Lucia di Lammermoor musical highlight: The Act II sextet.

In 1839 Donizetti had the opportunity to present his by-then famous and popular Lucia di Lammermoor in Paris. Since the available voices were slightly different from the original casting, what he did was far more than a translation: in many ways it amounts to a reworking of the opera.

Lucia di Lammermoor Star soprano Anna Netrebko adds Donizetti’s hapless heroine to her growing list of Met triumphs in this production by Mary Zimmerman that updates the events to the 19th century.

Lucia di Lammermoor sextet - YouTube.

Watch movie and read libretto and translation of Chi mi frena in tal momento, a sextet for soprano, mezzo, tenor, baritone, bass and tenor, from the Italian opera Lucia di Lammermoor by Gaetano Donizetti.Aside from the famous Mad Scene in the third act, the other crowning glory of Lucia di Lammermoor is the glorious Sextet, which, when performed well, cannot fail to send shivers down the listener’s spine. Donizetti skilfully ensures all six characters have individual musical lines and distinct phrasing to distinguish them from the other five performers. As a result, within this heavenly.Lucia di Lammermoor is only available with a Met Opera on Demand subscription or rental.. Share on Facebook; Share on Twitter; Share Superstar soprano Natalie Dessay lavishes her renowned vocal technique and acting prowess on the iconic title role. Though Lucia and Edgardo (Giuseppe Filianoti) are deeply in love, Lucia’s malevolent brother Enrico (Mariusz Kwiecien) forces her to marry one.


Lucia di Lammermoor is a dramma tragico (tragic opera) in three acts by Gaetano Donizetti. Salvadore Cammarano wrote the Italian language libretto loosely based upon Sir Walter Scott's historical novel The Bride of Lammermoor. Donizetti wrote Lucia di Lammermoor in 1835, a time when several factors led to the height of his reputation as a composer of opera. Gioachino Rossini had recently.Lucia di Lammermoor is a tragic opera by Gaetano Donizetti, loosely based upon Walter Scott's novel The Bride of Lammermoor, and with a libretto by Salvadore Cammarano. The opera is essentially Romeo and Juliet in Scotland. It follows Lucia Ashton and Edgardo di Ravenswood, two Star-Crossed Lovers from opposing houses who are having a secret affair. Then one day, Lucia's brother, Enrico.

Other videos of the same singers performing Spargi d'amaro pianto: 1 - Natalie Dessay 1 - Joan Sutherland. 1 - Diana Damrau 1 - Anna Netrebko. 1 - Joan Sutherland 1 - Anna Netrebko. 1 - Maria Callas. 1 - Joan Sutherland. 1 - Natalie Dessay 1 - Mariella Devia. 1 - Mariella Devia 1 - Natalie Dessay. 1 - Maria Callas 1 - Lisette Oropesa. 1 - Joan.

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The tragic love story of Lucia di Lammermoor follows Lucia and Edgardo, members of opposing houses in Scotland who are carrying on a secret affair. Enrico, Lucia’s brother, forces Lucia to marry another nobleman, Arturo, lying to her, saying that Edgardo has betrayed her and married someone else. Lucia is devastated and, so deep in her grief, that she starts to lose her sanity. Edgardo.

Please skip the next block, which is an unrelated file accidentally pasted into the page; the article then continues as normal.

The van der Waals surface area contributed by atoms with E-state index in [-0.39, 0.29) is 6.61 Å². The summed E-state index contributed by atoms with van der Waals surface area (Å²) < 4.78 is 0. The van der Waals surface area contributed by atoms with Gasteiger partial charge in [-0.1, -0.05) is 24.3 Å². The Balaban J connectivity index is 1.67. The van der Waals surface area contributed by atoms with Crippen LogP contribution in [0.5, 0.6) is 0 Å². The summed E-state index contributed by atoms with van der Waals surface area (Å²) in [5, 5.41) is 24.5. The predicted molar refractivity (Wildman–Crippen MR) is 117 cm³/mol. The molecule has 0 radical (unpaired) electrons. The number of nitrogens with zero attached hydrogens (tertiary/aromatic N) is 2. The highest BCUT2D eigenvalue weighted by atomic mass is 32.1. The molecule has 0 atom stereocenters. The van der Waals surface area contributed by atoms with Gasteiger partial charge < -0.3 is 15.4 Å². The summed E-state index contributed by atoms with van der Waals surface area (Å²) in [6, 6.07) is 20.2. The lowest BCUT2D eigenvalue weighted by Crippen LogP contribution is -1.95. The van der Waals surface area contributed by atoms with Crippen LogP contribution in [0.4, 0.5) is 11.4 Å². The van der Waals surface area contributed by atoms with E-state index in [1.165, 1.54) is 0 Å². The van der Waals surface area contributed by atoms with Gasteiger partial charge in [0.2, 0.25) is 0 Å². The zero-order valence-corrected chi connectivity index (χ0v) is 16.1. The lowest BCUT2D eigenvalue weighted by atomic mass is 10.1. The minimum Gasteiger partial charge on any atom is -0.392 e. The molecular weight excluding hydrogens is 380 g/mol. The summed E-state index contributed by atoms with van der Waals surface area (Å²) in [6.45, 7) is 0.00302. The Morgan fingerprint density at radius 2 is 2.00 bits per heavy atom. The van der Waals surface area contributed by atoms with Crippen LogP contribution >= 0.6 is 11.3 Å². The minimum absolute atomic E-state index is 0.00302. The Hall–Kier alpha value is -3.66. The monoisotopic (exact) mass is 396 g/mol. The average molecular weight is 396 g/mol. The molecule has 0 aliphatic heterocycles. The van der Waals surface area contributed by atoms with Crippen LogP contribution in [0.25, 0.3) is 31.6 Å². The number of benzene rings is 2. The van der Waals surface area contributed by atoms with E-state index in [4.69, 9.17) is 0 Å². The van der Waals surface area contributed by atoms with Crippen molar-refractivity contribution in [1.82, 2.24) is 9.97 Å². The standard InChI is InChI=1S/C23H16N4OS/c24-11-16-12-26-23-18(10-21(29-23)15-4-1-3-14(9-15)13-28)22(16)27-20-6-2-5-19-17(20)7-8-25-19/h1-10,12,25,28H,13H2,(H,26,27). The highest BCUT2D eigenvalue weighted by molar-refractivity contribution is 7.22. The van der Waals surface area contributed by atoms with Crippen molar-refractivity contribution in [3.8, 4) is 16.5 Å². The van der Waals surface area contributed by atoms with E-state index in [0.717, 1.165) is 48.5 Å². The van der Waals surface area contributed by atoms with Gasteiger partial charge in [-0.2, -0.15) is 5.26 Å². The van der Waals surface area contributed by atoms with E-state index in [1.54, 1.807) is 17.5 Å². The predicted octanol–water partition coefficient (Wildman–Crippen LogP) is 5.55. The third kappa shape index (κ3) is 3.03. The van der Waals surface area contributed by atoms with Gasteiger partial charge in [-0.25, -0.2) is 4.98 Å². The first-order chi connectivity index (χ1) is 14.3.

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Donizetti: Lucia di Lammermoor (Deluxe Edition). (the Act I Duet and the Sextet) and often finds an appealing balletic lilt to some of the cabalettas (especially that of the Mad Scene), there are times where he selects tempi that are simply a trifle too fast for the music to be lovingly embraced. This of course adds brilliance to some scenes, but something is lost in the process as well.

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For many years this live performance of Lucia di Lammermoor, recorded on tour in Berlin in 1955 with Callas, Karajan and members of La Scala company, was one of the most prized of all unauthorized sets, offering those of us who weren’t there a chance to sample a sensation and discover why some normally robust critics were robbed of sleep for a week by the experience.

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Lucia di Lammermoor remains one of Donizetti 's most popular works. In the latter part of 1834, Donizetti signed a contract with the Royal Theaters of Naples to compose three operas, the first of which he was to have ready by July of 1835.

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Lucia di Lammermoor Synopsis. ACT I, PART I. Scotland, mid-19th century. An intruder has been spotted at night on the grounds of Lammermoor Castle, home of Enrico Ashton. Normanno, the captain of the guard, sends Enrico’s men off in search of the stranger. Enrico arrives, troubled. His family’s fortunes are in danger, and only the arranged marriage of his sister, Lucia, with Lord Arturo.

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These words open the famous sextet that appears towards the end of act 2 of the opera Lucia di Lammermoor, the masterpiece by Gaetano Donizetti (1797-1848). This sextet represents a moment of introspection in which the action stops and the characters express their thoughts, in the middle of the violence of the scene unfolding before the eyes of the audience. A little later, swords are.

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The tragic love story of Lucia di Lammermoor follows Lucia and Edgardo, members of opposing houses in Scotland who are carrying on a secret affair. Enrico, Lucia’s brother, forces Lucia to marry another nobleman, Arturo, lying to her, saying that Edgardo has betrayed her and married someone else.

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The Met’s HD transmission (February 7, 2009) of Donizetti’s romantic melodrama Lucia Di Lammermoor showed both the best and worst of what this medium (televised opera) offers. Both result from the audience seeing what’s happening on stage. Let’s get the worst over with right away. Mary Zimmerman directed this production.

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